A new ‘cultural evolvability’ framework aims to unlock the potential for innovation through a more nuanced understanding of diversity.
Diversity is an important issue high on the agenda for both corporations and governments in an interconnected and multicultural world.
In a collaboration between the London School of Economics and Political Science (LSE), the University of Lausanne and McGill University, a new paper aims to understand the complex relationship between cultural diversity and innovation.
Throughout history, societies have evolved through diversity of opinions and approaches. Differences in beliefs, behaviours, assumptions, values and other transmissible traits such as language, technical skills and occupation have been important drivers of innovation.
Diversity within populations evolves as information and labour are divided, with people becoming specialised in different areas. While this diversity allows for more knowledge and new ideas, without common goals and proper co-ordination and communication, the flow of ideas becomes obstructed, and innovation can be reduced - The researchers refer to this as the ‘paradox of diversity’.
Today, the challenges are greater and more complex. At the national level, diversity is greater and cultural distances larger—offering greater potential for innovation, but also greater challenges.
In the corporate world, approaches such as zero-sum competition - where employees are ranked on performance, and those at the bottom of the ranking are fired can lead to destructive competition, unethical patterns of behaviour, and a reduction in collaborative efforts as people become unwilling to share knowledge. The researchers also show how intolerance of diversity can lead to polarisation and how the nature of diversity affects entrepreneurship.
To tackle this paradox of diversity, the authors offer a new cultural evolutionary framework – ‘cultural evolvability’. Cultural evolvability is the balance of having enough cultural diversity to be able to adapt to changed circumstances and stay flexible while also working efficiently in the current circumstances.
As part of the framework, the authors highlight several key ways to improve co-ordination between groups. These include finding common goals and sources of information; improving communication and translation opportunities; supporting equal access to education; encouraging collaborative working; and managing resource availability.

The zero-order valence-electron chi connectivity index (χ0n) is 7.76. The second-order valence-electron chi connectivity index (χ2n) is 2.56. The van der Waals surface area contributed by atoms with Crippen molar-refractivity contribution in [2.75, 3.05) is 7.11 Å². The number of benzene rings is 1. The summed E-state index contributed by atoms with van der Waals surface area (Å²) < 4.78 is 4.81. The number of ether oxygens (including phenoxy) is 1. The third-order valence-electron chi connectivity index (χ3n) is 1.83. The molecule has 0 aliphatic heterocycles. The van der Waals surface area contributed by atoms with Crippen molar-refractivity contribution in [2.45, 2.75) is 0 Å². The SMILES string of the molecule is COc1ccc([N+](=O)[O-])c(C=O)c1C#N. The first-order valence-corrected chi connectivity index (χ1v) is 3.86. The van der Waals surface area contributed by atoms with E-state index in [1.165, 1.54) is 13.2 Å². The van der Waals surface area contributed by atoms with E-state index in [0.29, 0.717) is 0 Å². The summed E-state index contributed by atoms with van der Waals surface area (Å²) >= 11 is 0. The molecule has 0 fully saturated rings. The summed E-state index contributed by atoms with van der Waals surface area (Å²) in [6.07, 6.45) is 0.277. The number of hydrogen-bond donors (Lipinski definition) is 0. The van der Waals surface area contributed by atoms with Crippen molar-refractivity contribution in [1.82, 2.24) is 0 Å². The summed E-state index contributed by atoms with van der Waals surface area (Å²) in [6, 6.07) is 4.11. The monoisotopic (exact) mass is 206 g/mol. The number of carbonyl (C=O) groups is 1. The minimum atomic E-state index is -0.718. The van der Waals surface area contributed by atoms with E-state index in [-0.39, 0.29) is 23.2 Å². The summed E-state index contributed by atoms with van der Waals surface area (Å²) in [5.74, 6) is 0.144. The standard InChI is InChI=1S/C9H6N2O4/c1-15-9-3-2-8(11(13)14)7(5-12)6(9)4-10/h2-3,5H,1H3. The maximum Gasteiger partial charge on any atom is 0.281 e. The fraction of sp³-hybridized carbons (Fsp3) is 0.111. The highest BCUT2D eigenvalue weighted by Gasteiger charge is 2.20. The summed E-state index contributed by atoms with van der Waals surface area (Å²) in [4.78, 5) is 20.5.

Commenting on the new paper, co-author Dr Michael Muthukrishna from LSE said: “We live in an increasingly interconnected and multicultural world. Migration has been a constant feature of the human story, but since the late 19th century’s Age of Mass Migration, more people from more culturally distant societies increasingly live side by side.
“On a local scale, organisations are now forced to navigate the benefits and challenges of diversity. And at a global level, their culturally distant countries of origin are forced to coordinate on global issues as never before. Resolving the paradox of diversity remains one of the great challenges of our time.”
Co-author Robbin Schimmelpfennig, from the University of Lausanne, added: “Unlocking the potential of different ideas, behaviours, values, and skills is key to solving the future challenges of humanity. Diversity has far more potential to drive innovation than incremental improvement or serendipity.” But there are also challenges.
“Without more tolerance for diversity, our societies will get increasingly polarised. But more diversity also means more inequality in outcomes. For organisations and countries, it is thus not sufficient to only strengthen the positive aspects of diversity, like increasing the tolerance of diversity to drive innovation. They also need to tackle the challenges, for example by the redistribution of resources and avoiding zero-sum competition between different groups.”
The paper can be accessed here.